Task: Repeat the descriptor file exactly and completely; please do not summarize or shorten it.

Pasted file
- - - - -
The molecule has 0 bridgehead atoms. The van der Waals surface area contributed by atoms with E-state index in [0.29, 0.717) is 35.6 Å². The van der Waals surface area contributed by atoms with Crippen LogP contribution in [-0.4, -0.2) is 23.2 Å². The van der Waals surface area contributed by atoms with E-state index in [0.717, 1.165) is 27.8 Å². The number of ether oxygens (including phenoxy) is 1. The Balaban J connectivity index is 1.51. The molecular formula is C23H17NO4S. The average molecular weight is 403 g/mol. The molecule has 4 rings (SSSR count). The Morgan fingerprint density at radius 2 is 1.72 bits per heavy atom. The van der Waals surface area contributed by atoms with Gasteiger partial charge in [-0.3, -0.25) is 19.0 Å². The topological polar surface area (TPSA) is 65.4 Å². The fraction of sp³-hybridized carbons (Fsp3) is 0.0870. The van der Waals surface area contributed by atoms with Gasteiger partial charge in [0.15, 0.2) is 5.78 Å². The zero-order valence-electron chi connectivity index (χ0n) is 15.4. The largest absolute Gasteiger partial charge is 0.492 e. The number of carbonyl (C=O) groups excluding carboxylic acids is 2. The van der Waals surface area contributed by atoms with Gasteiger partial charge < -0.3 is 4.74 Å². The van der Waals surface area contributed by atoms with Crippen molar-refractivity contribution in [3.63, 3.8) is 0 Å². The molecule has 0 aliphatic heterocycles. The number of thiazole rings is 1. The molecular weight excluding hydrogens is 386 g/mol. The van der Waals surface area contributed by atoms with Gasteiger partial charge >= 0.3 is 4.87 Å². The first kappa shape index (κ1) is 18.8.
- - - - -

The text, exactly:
The molecule has 0 bridgehead atoms. The van der Waals surface area contributed by atoms with E-state index in [0.29, 0.717) is 35.6 Å². The van der Waals surface area contributed by atoms with Crippen LogP contribution in [-0.4, -0.2) is 23.2 Å². The van der Waals surface area contributed by atoms with E-state index in [0.717, 1.165) is 27.8 Å². The number of ether oxygens (including phenoxy) is 1. The Balaban J connectivity index is 1.51. The molecular formula is C23H17NO4S. The average molecular weight is 403 g/mol. The molecule has 4 rings (SSSR count). The Morgan fingerprint density at radius 2 is 1.72 bits per heavy atom. The van der Waals surface area contributed by atoms with Gasteiger partial charge in [-0.3, -0.25) is 19.0 Å². The topological polar surface area (TPSA) is 65.4 Å². The fraction of sp³-hybridized carbons (Fsp3) is 0.0870. The van der Waals surface area contributed by atoms with Gasteiger partial charge in [0.15, 0.2) is 5.78 Å². The zero-order valence-electron chi connectivity index (χ0n) is 15.4. The largest absolute Gasteiger partial charge is 0.492 e. The number of carbonyl (C=O) groups excluding carboxylic acids is 2. The van der Waals surface area contributed by atoms with Gasteiger partial charge < -0.3 is 4.74 Å². The van der Waals surface area contributed by atoms with Crippen molar-refractivity contribution in [3.63, 3.8) is 0 Å². The molecule has 0 aliphatic heterocycles. The number of thiazole rings is 1. The molecular weight excluding hydrogens is 386 g/mol. The van der Waals surface area contributed by atoms with Gasteiger partial charge >= 0.3 is 4.87 Å². The first kappa shape index (κ1) is 18.8.